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Burns Night celebrations reach new heights as haggis launched to edge of space

The Simon Howie product soared more than 20 miles (107,293 feet) above the Earth.

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A haggis has been launched into space (Simon Howie/PA)

A haggis has been launched into space (Simon Howie/PA)

A haggis has been launched into space (Simon Howie/PA)

A haggis has been launched to the edge of space for the first time as Burns Night celebrations reached new heights.

Scottish butcher Simon Howie worked with space education and research firm Stratonauts to launch the 454g haggis in Perth and Kinross this month.

The haggis was attached to a weather balloon and soared more than 20 miles (107,293ft) above the Earth – equivalent to nearly four times the height of Everest.

After taking off from the Simon Howie headquarters in Dunning, it travelled over Stirling, Falkirk, Edinburgh and the Pentland Hills before landing safely in Lauder in the Borders.

Mr Howie said: “After a year like no other, we wanted to kick off 2021 by lifting the spirits of the general public. We are thrilled to have worked with Stratonauts to take Scotland’s national dish to new heights.

“Burns Night is one of the most important dates on the food calendar for us and we wanted to mark the occasion by sending the UK’s best-selling haggis, the Original 454g, to the edge of space.

We hope that our space haggis gives everyone some much-needed cheerSimon Howie

“It has been a difficult time and I’m incredibly proud of everyone that works for me, from increasing production to support the supermarkets through the period of panic-buying to the demands of Christmas production and now Burns – we are working round the clock to produce over one million haggis and feed over three million customers our best-selling haggis.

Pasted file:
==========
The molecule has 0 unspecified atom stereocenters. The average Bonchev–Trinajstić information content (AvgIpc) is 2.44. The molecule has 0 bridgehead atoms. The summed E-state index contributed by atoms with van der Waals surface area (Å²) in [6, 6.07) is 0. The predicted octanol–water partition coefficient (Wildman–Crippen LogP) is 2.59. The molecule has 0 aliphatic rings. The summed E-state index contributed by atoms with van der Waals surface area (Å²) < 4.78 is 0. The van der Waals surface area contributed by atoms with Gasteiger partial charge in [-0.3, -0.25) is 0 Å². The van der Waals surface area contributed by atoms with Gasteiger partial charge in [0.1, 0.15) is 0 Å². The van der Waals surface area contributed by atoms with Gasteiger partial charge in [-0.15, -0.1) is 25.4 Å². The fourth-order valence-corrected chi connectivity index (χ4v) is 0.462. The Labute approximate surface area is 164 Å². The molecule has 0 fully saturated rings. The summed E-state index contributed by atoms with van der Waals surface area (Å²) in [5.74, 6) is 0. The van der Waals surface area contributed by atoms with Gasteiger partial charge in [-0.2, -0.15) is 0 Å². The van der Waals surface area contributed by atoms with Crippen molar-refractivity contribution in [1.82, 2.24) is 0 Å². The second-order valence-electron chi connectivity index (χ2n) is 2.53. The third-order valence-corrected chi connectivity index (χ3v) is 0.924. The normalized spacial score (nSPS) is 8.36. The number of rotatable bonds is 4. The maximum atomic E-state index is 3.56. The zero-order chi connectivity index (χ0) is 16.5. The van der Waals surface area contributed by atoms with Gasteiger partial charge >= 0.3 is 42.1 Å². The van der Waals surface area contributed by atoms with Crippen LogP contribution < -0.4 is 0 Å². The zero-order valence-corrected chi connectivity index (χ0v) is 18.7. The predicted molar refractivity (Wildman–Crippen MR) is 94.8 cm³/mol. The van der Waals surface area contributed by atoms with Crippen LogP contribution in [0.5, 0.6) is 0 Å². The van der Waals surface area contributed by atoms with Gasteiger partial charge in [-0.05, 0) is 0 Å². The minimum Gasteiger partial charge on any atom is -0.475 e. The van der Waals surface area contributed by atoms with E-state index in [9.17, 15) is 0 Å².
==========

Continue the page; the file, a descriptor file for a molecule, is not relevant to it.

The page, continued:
“We hope that our space haggis gives everyone some much-needed cheer.”

The haggis was airborne for two hours, 37 minutes and covered a distance of 52 miles.

It has now been safely transported back to the company’s headquarters, where it will be preserved for years to come as the “first haggis in space”.

Mr Howie said it is hoped the mission, which came ahead of Burns Night on January 25, sparks intergalactic and scientific interest in young people.

Once the current Covid-19 restrictions are lifted, the company plans to run workshops in partnership with Stratonauts in local primary schools to encourage more pupils into science, technology, engineering and maths-related careers.

Lewis Campbell, Stratonauts director, said: “Launching from Dunning was challenging due to the winds as we needed to ensure a safe retrieval of the footage and of course the ‘space haggis’ itself.

“Having monitored the weather for weeks, a window of opportunity finally presented itself – and what a window it turned out to be. Perfect conditions.

“After reaching over 107,000ft with views of at least 250 miles, the haggis then fell to Earth at nearly 200mph before the parachute took over – meaning it is also probably the fastest haggis in the world too.

“We are delighted to have worked with Simon Howie on this flight to the edge of space and to fly a haggis to such great heights in celebration of Burns Night 2021.”

PA


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